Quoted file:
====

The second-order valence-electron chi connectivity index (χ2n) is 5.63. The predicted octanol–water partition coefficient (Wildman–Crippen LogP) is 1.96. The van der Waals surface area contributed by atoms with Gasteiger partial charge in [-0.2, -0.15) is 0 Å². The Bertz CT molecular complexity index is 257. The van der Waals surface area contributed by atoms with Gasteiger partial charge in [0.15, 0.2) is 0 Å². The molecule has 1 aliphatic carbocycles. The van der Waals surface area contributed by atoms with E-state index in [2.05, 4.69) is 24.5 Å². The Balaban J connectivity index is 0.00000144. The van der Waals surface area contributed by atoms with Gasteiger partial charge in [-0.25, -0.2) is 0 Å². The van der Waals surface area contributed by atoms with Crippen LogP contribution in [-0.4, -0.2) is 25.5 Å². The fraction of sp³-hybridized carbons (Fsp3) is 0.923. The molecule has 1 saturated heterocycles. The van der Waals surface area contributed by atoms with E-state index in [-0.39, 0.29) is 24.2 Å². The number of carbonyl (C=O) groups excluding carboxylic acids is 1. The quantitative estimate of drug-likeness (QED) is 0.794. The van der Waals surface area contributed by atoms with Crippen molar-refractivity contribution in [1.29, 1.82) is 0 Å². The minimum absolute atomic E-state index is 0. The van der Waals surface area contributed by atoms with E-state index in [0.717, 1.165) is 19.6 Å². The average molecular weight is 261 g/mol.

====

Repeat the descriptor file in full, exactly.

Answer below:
The second-order valence-electron chi connectivity index (χ2n) is 5.63. The predicted octanol–water partition coefficient (Wildman–Crippen LogP) is 1.96. The van der Waals surface area contributed by atoms with Gasteiger partial charge in [-0.2, -0.15) is 0 Å². The Bertz CT molecular complexity index is 257. The van der Waals surface area contributed by atoms with Gasteiger partial charge in [0.15, 0.2) is 0 Å². The molecule has 1 aliphatic carbocycles. The van der Waals surface area contributed by atoms with E-state index in [2.05, 4.69) is 24.5 Å². The Balaban J connectivity index is 0.00000144. The van der Waals surface area contributed by atoms with Gasteiger partial charge in [-0.25, -0.2) is 0 Å². The van der Waals surface area contributed by atoms with Crippen LogP contribution in [-0.4, -0.2) is 25.5 Å². The fraction of sp³-hybridized carbons (Fsp3) is 0.923. The molecule has 1 saturated heterocycles. The van der Waals surface area contributed by atoms with E-state index in [-0.39, 0.29) is 24.2 Å². The number of carbonyl (C=O) groups excluding carboxylic acids is 1. The quantitative estimate of drug-likeness (QED) is 0.794. The van der Waals surface area contributed by atoms with Crippen molar-refractivity contribution in [1.29, 1.82) is 0 Å². The minimum absolute atomic E-state index is 0. The van der Waals surface area contributed by atoms with E-state index in [0.717, 1.165) is 19.6 Å². The average molecular weight is 261 g/mol.